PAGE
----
Since 2020 and the start of an anti-money laundering project, Serbia has improved measures in this area and moved closer to agreed EU standards, said H.E. Annika Ben David, Sweden’s ambassador to Belgrade.
The project Prevention of Money Laundering and Financing of Terrorism in Serbia began on 1 January 2020 during the pandemic, and its implementation in Serbia will last 36 months, it was said at a conference in the Palace of Serbia.
The ambassador also said that more than 80 percent of criminal groups in Europe infiltrate the legal economic system, and that 60 percent of them are involved in corruption.
Ben David expressed satisfaction that the project was started in Serbia despite the pandemic, and pointed out that the new circumstances of life have greatly contributed to easier conditions for corruption and crime.
“Criminal groups have become even more mobile during the pandemic, and the responsible bodies for the suppression of corruption, money laundering and terrorist financing must adapt to that and do everything possible to suppress the existing negative trends”, said the ambassador.
She added that this project is a good way for Serbia to join EU countries in the fight against organized crime and money laundering, which pose a serious threat to the rule of law and democracy in the world.
Ben David also said that criminal groups threaten the economy, society, business and political stability both in Serbia and around the world.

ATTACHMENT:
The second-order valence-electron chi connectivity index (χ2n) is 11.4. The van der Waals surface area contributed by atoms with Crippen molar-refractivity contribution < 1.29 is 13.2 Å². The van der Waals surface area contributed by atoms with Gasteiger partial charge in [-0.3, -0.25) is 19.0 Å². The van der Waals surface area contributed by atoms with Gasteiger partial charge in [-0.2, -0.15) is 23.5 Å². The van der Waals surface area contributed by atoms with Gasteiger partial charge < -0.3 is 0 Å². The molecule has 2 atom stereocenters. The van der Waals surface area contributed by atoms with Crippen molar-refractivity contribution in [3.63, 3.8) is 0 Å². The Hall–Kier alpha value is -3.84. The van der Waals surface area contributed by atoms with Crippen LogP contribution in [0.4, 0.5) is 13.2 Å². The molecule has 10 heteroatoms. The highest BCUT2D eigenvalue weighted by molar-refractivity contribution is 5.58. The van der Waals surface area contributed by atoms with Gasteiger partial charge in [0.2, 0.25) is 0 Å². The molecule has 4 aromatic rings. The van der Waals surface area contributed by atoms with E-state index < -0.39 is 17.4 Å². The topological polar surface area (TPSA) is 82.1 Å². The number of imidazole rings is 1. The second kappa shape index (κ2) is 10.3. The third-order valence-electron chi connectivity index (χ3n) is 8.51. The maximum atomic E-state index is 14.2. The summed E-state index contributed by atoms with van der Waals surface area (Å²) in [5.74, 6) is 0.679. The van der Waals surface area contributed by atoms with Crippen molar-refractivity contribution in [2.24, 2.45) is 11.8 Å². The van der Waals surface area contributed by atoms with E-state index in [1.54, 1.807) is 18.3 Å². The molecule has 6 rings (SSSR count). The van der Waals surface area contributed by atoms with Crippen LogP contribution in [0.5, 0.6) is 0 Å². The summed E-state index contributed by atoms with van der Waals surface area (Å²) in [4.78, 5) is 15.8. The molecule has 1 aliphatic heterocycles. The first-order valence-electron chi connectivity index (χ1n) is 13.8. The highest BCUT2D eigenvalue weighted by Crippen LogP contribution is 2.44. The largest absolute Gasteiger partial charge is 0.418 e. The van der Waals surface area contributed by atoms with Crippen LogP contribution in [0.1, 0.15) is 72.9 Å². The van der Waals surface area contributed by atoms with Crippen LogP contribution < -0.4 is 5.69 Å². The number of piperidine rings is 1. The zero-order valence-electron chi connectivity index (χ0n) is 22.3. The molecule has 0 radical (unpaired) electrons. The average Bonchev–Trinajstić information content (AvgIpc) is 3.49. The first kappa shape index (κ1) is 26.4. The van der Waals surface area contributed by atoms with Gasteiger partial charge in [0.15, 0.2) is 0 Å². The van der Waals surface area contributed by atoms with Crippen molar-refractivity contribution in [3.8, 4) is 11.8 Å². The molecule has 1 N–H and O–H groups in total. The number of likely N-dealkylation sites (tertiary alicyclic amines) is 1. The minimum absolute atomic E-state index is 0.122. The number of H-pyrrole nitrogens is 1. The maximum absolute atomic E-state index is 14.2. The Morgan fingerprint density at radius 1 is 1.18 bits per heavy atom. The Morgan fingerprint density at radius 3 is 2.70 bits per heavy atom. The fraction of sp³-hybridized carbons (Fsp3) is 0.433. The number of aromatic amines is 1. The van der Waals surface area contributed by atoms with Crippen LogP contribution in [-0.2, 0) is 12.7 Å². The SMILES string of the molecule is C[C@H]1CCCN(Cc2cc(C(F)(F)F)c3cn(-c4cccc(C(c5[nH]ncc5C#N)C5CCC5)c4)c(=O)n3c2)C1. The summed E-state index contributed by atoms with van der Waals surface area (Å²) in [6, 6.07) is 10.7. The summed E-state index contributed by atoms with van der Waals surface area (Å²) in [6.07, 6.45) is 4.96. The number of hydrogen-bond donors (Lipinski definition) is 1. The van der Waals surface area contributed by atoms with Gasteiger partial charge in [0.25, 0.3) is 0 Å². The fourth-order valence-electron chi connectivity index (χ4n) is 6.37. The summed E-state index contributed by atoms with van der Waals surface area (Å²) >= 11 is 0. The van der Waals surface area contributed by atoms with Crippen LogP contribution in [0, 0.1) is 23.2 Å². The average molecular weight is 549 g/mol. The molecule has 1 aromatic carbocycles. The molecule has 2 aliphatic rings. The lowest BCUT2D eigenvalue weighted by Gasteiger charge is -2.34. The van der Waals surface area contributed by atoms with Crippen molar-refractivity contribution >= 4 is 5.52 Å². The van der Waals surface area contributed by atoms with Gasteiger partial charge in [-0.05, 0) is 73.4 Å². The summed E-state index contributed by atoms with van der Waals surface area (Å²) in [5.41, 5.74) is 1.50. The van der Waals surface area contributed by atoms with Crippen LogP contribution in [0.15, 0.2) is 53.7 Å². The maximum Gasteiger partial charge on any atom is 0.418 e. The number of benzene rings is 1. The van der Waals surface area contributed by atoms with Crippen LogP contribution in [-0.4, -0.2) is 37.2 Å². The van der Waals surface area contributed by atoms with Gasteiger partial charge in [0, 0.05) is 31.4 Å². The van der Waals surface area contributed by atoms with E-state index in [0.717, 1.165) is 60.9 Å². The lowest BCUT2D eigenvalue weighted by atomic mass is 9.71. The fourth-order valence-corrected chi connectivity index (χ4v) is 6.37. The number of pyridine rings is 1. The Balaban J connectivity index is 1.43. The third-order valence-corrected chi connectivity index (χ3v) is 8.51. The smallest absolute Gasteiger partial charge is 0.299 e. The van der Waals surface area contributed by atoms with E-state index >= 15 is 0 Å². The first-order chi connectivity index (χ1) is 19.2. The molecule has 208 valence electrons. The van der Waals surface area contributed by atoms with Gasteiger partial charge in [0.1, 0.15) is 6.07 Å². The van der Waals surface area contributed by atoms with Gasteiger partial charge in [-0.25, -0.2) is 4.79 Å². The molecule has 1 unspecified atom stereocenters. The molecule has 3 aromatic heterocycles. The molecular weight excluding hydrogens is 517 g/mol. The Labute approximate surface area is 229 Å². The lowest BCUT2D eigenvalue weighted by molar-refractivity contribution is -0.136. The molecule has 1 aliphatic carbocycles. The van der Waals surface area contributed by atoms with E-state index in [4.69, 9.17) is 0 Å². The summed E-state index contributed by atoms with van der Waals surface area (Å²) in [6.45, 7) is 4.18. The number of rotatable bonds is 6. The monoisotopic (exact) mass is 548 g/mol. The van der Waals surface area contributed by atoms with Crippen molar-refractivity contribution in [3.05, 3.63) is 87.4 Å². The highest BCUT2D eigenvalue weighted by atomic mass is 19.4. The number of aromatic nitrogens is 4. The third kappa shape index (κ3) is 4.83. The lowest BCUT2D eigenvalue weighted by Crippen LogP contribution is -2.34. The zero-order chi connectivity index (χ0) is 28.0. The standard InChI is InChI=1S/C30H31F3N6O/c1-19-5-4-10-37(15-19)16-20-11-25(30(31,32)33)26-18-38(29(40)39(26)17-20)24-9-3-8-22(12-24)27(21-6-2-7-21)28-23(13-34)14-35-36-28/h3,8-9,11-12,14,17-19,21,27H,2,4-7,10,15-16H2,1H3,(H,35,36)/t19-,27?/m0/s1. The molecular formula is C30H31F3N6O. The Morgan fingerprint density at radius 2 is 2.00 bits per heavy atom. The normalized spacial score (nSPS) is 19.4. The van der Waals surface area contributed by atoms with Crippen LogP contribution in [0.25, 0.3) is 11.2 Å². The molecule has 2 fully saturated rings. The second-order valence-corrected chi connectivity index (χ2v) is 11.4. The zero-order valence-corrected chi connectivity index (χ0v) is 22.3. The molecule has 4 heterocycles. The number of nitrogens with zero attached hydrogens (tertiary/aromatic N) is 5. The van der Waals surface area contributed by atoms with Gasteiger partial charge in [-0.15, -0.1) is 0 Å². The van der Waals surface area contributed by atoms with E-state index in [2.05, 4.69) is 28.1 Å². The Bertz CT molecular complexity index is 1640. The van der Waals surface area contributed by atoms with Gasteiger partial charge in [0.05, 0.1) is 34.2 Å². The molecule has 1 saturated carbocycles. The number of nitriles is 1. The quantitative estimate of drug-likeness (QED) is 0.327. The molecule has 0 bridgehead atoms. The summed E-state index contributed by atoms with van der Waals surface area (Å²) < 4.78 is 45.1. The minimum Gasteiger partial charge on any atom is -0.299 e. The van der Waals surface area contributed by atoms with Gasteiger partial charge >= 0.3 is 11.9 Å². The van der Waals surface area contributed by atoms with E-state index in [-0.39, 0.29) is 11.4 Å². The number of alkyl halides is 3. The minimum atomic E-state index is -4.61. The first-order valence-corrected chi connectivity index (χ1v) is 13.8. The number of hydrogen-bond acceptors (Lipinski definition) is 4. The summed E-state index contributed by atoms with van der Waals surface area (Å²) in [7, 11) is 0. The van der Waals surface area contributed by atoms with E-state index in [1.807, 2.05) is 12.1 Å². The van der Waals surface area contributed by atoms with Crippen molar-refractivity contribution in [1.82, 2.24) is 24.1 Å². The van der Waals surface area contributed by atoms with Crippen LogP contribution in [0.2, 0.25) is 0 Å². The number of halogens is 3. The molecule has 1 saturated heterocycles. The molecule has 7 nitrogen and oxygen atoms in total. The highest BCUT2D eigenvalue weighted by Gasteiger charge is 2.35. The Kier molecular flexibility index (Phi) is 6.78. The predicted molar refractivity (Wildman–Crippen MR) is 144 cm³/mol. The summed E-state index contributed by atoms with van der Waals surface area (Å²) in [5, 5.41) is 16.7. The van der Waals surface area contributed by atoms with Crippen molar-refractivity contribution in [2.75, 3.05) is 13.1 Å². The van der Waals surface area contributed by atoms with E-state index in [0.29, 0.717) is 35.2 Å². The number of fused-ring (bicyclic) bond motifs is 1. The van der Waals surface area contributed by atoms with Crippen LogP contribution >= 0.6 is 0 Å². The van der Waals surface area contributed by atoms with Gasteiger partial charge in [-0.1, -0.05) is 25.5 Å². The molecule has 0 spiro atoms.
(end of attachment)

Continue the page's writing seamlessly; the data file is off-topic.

The goal of the project is to improve and strengthen the judicial system in order to speed up the confiscation of property acquired through criminal acts and to minimize organized crime related to the misuse of money in Serbia.
She also said that in order to fight crime, it is necessary to continuously develop new strategies due to the emergence of new risks.
She explained that changes and innovation should be employed in trials and criminal prosecutions, in order to reach a maturity of the rule of law, as a basic principle of democracy.
The ambassador said that this area is one of Sweden’s priorities and announced that special envoys from her country for the fight against money laundering will soon visit Serbia to exchange experience and harmonize our legislative framework with European legislation.
The project is financed by the Swedish International Development Cooperation Agency and implemented by the Council of Europe, to improve the system for combating money laundering in Serbia, and to harmonize our legislative framework in that area with EU law.
Photo: Tanjug/Zoran Žestić